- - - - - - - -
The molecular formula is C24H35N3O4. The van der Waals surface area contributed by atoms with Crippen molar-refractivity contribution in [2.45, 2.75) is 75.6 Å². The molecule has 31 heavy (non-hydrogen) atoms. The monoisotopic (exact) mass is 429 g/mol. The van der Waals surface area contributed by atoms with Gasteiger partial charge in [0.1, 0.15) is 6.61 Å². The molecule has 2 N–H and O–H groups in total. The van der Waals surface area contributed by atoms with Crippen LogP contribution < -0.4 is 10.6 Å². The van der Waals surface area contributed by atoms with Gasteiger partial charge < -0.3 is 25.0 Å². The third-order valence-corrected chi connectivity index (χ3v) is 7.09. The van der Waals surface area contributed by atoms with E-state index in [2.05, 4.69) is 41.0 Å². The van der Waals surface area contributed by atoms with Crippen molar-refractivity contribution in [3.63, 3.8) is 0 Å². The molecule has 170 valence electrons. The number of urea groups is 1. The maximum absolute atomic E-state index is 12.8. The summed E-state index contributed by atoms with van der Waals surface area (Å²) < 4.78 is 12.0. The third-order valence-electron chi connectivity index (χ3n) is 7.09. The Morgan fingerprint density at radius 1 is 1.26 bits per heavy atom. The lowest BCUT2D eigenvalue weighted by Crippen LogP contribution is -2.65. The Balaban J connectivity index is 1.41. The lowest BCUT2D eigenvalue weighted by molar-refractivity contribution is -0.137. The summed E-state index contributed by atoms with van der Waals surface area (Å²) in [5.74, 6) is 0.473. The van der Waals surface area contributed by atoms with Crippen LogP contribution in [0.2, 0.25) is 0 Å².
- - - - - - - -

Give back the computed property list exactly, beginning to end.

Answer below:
The molecular formula is C24H35N3O4. The van der Waals surface area contributed by atoms with Crippen molar-refractivity contribution in [2.45, 2.75) is 75.6 Å². The molecule has 31 heavy (non-hydrogen) atoms. The monoisotopic (exact) mass is 429 g/mol. The van der Waals surface area contributed by atoms with Gasteiger partial charge in [0.1, 0.15) is 6.61 Å². The molecule has 2 N–H and O–H groups in total. The van der Waals surface area contributed by atoms with Crippen LogP contribution < -0.4 is 10.6 Å². The van der Waals surface area contributed by atoms with Gasteiger partial charge < -0.3 is 25.0 Å². The third-order valence-corrected chi connectivity index (χ3v) is 7.09. The van der Waals surface area contributed by atoms with E-state index in [2.05, 4.69) is 41.0 Å². The van der Waals surface area contributed by atoms with Crippen molar-refractivity contribution in [3.63, 3.8) is 0 Å². The molecule has 170 valence electrons. The number of urea groups is 1. The maximum absolute atomic E-state index is 12.8. The summed E-state index contributed by atoms with van der Waals surface area (Å²) < 4.78 is 12.0. The third-order valence-electron chi connectivity index (χ3n) is 7.09. The Morgan fingerprint density at radius 1 is 1.26 bits per heavy atom. The lowest BCUT2D eigenvalue weighted by Crippen LogP contribution is -2.65. The Balaban J connectivity index is 1.41. The lowest BCUT2D eigenvalue weighted by molar-refractivity contribution is -0.137. The summed E-state index contributed by atoms with van der Waals surface area (Å²) in [5.74, 6) is 0.473. The van der Waals surface area contributed by atoms with Crippen LogP contribution in [0.2, 0.25) is 0 Å².